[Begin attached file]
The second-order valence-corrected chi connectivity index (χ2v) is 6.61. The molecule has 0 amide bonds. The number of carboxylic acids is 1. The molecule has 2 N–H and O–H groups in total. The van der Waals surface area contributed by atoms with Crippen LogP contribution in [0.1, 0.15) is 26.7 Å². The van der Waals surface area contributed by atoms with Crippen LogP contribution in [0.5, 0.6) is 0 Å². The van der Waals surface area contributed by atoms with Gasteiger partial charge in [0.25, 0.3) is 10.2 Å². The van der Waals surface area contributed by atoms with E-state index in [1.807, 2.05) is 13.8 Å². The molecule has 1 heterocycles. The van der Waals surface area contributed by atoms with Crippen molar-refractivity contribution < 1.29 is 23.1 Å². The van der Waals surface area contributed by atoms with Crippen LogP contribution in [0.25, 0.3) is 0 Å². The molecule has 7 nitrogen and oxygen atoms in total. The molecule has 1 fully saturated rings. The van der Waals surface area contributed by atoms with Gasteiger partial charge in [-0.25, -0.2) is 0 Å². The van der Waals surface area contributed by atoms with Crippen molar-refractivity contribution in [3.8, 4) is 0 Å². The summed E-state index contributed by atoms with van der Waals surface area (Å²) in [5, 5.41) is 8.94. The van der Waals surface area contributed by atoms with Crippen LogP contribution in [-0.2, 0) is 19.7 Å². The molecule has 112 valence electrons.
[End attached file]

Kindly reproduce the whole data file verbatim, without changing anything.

The second-order valence-corrected chi connectivity index (χ2v) is 6.61. The molecule has 0 amide bonds. The number of carboxylic acids is 1. The molecule has 2 N–H and O–H groups in total. The van der Waals surface area contributed by atoms with Crippen LogP contribution in [0.1, 0.15) is 26.7 Å². The van der Waals surface area contributed by atoms with Crippen LogP contribution in [0.5, 0.6) is 0 Å². The van der Waals surface area contributed by atoms with Gasteiger partial charge in [0.25, 0.3) is 10.2 Å². The van der Waals surface area contributed by atoms with E-state index in [1.807, 2.05) is 13.8 Å². The molecule has 1 heterocycles. The van der Waals surface area contributed by atoms with Crippen molar-refractivity contribution < 1.29 is 23.1 Å². The van der Waals surface area contributed by atoms with Crippen LogP contribution in [0.25, 0.3) is 0 Å². The molecule has 7 nitrogen and oxygen atoms in total. The molecule has 1 fully saturated rings. The van der Waals surface area contributed by atoms with Gasteiger partial charge in [-0.25, -0.2) is 0 Å². The van der Waals surface area contributed by atoms with Crippen molar-refractivity contribution in [3.8, 4) is 0 Å². The summed E-state index contributed by atoms with van der Waals surface area (Å²) in [5, 5.41) is 8.94. The van der Waals surface area contributed by atoms with Crippen LogP contribution in [-0.2, 0) is 19.7 Å². The molecule has 112 valence electrons.